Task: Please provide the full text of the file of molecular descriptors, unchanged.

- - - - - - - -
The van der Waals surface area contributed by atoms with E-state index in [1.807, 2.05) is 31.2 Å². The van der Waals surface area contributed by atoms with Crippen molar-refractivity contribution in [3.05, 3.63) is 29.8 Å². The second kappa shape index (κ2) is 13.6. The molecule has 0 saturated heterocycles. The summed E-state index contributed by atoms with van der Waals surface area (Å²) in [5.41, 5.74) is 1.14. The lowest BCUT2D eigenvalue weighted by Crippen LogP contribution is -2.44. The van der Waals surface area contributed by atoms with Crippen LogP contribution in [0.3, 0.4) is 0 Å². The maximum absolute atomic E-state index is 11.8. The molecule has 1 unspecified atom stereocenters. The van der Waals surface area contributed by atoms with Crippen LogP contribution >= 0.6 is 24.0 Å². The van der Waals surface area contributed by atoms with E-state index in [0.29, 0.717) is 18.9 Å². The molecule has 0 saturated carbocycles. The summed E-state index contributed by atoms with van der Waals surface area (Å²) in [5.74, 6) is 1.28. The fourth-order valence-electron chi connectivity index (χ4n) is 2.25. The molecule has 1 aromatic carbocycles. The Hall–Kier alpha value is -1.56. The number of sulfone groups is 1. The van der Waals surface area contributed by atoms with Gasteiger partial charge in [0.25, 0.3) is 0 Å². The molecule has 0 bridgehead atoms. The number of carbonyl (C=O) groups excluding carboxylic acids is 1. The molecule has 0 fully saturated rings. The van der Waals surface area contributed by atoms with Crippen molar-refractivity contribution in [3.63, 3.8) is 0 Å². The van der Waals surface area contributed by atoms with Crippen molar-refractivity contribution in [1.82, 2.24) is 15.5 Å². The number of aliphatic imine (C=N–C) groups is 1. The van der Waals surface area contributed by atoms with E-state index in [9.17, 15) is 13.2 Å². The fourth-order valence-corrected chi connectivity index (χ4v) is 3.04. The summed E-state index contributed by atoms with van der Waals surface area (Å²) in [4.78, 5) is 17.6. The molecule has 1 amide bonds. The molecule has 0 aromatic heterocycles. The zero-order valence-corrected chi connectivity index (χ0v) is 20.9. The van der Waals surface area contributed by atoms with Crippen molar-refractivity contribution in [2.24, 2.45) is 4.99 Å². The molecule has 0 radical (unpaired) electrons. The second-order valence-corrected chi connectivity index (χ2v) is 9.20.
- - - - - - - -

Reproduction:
The van der Waals surface area contributed by atoms with E-state index in [1.807, 2.05) is 31.2 Å². The van der Waals surface area contributed by atoms with Crippen molar-refractivity contribution in [3.05, 3.63) is 29.8 Å². The second kappa shape index (κ2) is 13.6. The molecule has 0 saturated heterocycles. The summed E-state index contributed by atoms with van der Waals surface area (Å²) in [5.41, 5.74) is 1.14. The lowest BCUT2D eigenvalue weighted by Crippen LogP contribution is -2.44. The van der Waals surface area contributed by atoms with Crippen LogP contribution in [0.3, 0.4) is 0 Å². The maximum absolute atomic E-state index is 11.8. The molecule has 1 unspecified atom stereocenters. The van der Waals surface area contributed by atoms with Crippen LogP contribution >= 0.6 is 24.0 Å². The van der Waals surface area contributed by atoms with E-state index in [0.29, 0.717) is 18.9 Å². The molecule has 0 saturated carbocycles. The summed E-state index contributed by atoms with van der Waals surface area (Å²) in [5.74, 6) is 1.28. The fourth-order valence-electron chi connectivity index (χ4n) is 2.25. The molecule has 1 aromatic carbocycles. The Hall–Kier alpha value is -1.56. The number of sulfone groups is 1. The van der Waals surface area contributed by atoms with Gasteiger partial charge in [0.25, 0.3) is 0 Å². The molecule has 0 bridgehead atoms. The number of carbonyl (C=O) groups excluding carboxylic acids is 1. The molecule has 0 fully saturated rings. The van der Waals surface area contributed by atoms with Crippen molar-refractivity contribution in [3.63, 3.8) is 0 Å². The van der Waals surface area contributed by atoms with Crippen molar-refractivity contribution in [1.82, 2.24) is 15.5 Å². The number of aliphatic imine (C=N–C) groups is 1. The van der Waals surface area contributed by atoms with E-state index in [9.17, 15) is 13.2 Å². The fourth-order valence-corrected chi connectivity index (χ4v) is 3.04. The summed E-state index contributed by atoms with van der Waals surface area (Å²) in [4.78, 5) is 17.6. The molecule has 1 amide bonds. The molecule has 0 aromatic heterocycles. The zero-order valence-corrected chi connectivity index (χ0v) is 20.9. The van der Waals surface area contributed by atoms with Crippen molar-refractivity contribution in [2.24, 2.45) is 4.99 Å². The molecule has 0 radical (unpaired) electrons. The second-order valence-corrected chi connectivity index (χ2v) is 9.20.